The biggest issue we’ve encountered to date is, however, that even for data-rich substances with a complete (eco)tox data package consisting of good-quality guideline studies, the relevant endpoints/targets and the information needed for a proper ED assessment have not sufficiently been investigated.
From a strict science perspective, these data gaps need to be filled, and in vitro studies alone will not be sufficient. If further animal studies are needed, the applicant should discuss the testing strategy with the evaluating competent authority, and possibly also the ED expert group of Echa.
Q) Non-active substances may also lead to the conclusion that a biocidal product has ED properties. How do the approaches to identifying actives or non-actives differ?
A) Following the adoption of the ED criteria and the ED guidance, the implications of Art. 19 (4)(d) of the BPR are obvious, as they relate to the ED properties of the whole biocidal product rather than just those of the active substance(s).
In the context of biocidal product authorisation procedures, applicants will regularly receive a request from the evaluating competent authority to assess the potential ED properties of non-actives (so called ‘co-formulants’) according to the ED guidance. The most important (and justified) question is indeed whether or not the database for non-actives is sufficient for an ED assessment according to the ED guidance.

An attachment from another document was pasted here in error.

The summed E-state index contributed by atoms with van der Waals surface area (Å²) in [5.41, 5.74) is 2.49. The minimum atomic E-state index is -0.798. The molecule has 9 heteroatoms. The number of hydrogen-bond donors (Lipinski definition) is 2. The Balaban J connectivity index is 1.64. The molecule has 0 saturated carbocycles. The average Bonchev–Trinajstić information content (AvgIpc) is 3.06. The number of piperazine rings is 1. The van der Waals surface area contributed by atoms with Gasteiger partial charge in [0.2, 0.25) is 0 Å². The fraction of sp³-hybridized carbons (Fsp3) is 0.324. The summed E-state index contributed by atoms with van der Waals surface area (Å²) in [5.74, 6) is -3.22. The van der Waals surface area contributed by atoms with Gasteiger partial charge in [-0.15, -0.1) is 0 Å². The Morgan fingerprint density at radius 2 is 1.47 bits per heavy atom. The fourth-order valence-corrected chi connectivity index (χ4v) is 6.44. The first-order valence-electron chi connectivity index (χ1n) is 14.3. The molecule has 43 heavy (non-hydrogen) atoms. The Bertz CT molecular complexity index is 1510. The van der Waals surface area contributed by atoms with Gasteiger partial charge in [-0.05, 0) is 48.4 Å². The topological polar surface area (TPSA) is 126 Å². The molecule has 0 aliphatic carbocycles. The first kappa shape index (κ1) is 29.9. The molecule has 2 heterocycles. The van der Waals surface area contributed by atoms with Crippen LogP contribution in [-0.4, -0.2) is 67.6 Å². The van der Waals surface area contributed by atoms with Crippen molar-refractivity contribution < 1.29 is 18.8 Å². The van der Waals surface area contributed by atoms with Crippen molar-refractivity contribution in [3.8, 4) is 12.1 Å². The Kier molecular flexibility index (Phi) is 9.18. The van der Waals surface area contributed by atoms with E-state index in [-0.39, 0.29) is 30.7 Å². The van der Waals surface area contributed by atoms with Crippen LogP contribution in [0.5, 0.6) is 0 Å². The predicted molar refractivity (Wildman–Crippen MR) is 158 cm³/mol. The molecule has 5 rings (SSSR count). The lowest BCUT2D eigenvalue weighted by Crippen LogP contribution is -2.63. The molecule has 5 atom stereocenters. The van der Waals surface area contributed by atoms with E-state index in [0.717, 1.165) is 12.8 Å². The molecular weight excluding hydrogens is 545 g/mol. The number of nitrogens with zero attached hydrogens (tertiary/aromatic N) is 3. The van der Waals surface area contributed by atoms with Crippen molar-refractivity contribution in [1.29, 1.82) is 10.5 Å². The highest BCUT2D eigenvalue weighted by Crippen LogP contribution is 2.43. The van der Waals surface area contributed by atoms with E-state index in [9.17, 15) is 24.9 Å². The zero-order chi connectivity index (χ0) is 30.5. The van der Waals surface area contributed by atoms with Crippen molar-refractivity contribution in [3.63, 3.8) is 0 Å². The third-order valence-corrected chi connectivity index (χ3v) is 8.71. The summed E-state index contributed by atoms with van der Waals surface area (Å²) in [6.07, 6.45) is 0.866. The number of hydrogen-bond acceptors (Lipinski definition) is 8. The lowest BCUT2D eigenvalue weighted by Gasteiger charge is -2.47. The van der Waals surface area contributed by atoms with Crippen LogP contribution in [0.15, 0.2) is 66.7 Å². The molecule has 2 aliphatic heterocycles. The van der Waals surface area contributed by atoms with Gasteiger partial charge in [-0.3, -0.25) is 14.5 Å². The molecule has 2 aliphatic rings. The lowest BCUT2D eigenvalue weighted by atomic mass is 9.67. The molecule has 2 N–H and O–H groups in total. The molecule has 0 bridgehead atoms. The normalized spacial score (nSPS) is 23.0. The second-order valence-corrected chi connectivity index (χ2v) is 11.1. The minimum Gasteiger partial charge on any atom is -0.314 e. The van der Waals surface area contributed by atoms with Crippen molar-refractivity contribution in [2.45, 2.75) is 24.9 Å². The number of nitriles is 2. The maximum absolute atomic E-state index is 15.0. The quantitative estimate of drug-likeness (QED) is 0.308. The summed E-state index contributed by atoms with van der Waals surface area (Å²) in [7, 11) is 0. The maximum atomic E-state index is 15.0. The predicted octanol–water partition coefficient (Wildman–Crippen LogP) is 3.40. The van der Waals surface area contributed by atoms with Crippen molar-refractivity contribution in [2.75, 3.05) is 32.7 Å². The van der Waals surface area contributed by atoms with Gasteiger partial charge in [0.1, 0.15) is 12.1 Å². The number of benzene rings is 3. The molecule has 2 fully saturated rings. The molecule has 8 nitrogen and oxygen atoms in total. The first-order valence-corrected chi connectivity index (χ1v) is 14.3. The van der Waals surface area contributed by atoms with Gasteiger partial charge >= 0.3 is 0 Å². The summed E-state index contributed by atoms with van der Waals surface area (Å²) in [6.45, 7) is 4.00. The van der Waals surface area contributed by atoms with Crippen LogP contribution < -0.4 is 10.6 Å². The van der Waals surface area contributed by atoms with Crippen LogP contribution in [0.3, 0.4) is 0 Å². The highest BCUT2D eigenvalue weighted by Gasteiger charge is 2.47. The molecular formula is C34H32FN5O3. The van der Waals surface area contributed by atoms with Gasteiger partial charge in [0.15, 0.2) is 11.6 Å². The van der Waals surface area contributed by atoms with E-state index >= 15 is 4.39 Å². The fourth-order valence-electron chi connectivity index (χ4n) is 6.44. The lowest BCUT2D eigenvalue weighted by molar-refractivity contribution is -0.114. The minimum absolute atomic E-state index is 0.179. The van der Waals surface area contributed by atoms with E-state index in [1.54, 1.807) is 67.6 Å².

Our experience shows this is not the case, which in fact hampers the application of the guidance. In contrast to the BPR, where the data requirements are identical for all active substances, non-actives are usually within the scope of the REACH Regulation and the data sets provided are dependent on the tonnage, in the first instance. Thus, while the ED guidance is mostly applicable for a biocidal active substance with a complete data package, this is not feasible for co-formulants due to the limited (eco)tox data available.
Therefore, for co-formulants, a pragmatic approach should be taken considering in parallel that some biocidal products/product families contain a multitude of co-formulants. In accordance with the CA document CA-March18-Doc.7.3.b-final, the first step is, therefore, to investigate whether or not there is an indication for potential ED properties of non-actives.
If non-actives are identified as an ED, the legal consequences of the BPR apply. Non-actives with ED properties do not fall under the exclusion criteria of Art. 5(1) of the BPR but are rather regarded as substances of concern (SoC) for which a (quantitative systemic) risk assessment will be required.